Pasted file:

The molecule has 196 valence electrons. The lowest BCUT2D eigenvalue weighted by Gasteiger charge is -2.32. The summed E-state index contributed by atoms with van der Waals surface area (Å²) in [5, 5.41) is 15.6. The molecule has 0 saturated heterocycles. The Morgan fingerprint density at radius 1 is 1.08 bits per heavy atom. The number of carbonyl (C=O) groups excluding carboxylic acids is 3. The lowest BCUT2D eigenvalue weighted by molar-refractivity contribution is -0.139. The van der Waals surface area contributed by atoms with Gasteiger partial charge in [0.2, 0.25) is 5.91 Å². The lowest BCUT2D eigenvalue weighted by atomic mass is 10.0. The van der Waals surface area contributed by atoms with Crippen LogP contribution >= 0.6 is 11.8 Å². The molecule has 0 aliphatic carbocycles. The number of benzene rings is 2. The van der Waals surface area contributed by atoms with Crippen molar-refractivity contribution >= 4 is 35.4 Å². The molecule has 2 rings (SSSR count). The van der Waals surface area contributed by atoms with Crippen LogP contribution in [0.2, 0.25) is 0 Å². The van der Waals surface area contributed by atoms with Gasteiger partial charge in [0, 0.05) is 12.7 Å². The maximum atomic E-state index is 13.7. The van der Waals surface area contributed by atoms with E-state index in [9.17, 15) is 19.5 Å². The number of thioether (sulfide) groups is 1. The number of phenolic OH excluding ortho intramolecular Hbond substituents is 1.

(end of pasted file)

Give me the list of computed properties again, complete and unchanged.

The molecule has 196 valence electrons. The lowest BCUT2D eigenvalue weighted by Gasteiger charge is -2.32. The summed E-state index contributed by atoms with van der Waals surface area (Å²) in [5, 5.41) is 15.6. The molecule has 0 saturated heterocycles. The Morgan fingerprint density at radius 1 is 1.08 bits per heavy atom. The number of carbonyl (C=O) groups excluding carboxylic acids is 3. The lowest BCUT2D eigenvalue weighted by molar-refractivity contribution is -0.139. The van der Waals surface area contributed by atoms with Gasteiger partial charge in [0.2, 0.25) is 5.91 Å². The lowest BCUT2D eigenvalue weighted by atomic mass is 10.0. The van der Waals surface area contributed by atoms with Crippen LogP contribution >= 0.6 is 11.8 Å². The molecule has 0 aliphatic carbocycles. The number of benzene rings is 2. The van der Waals surface area contributed by atoms with Crippen molar-refractivity contribution >= 4 is 35.4 Å². The molecule has 2 rings (SSSR count). The van der Waals surface area contributed by atoms with Crippen LogP contribution in [0.2, 0.25) is 0 Å². The van der Waals surface area contributed by atoms with Gasteiger partial charge in [0, 0.05) is 12.7 Å². The maximum atomic E-state index is 13.7. The van der Waals surface area contributed by atoms with E-state index in [9.17, 15) is 19.5 Å². The number of thioether (sulfide) groups is 1. The number of phenolic OH excluding ortho intramolecular Hbond substituents is 1.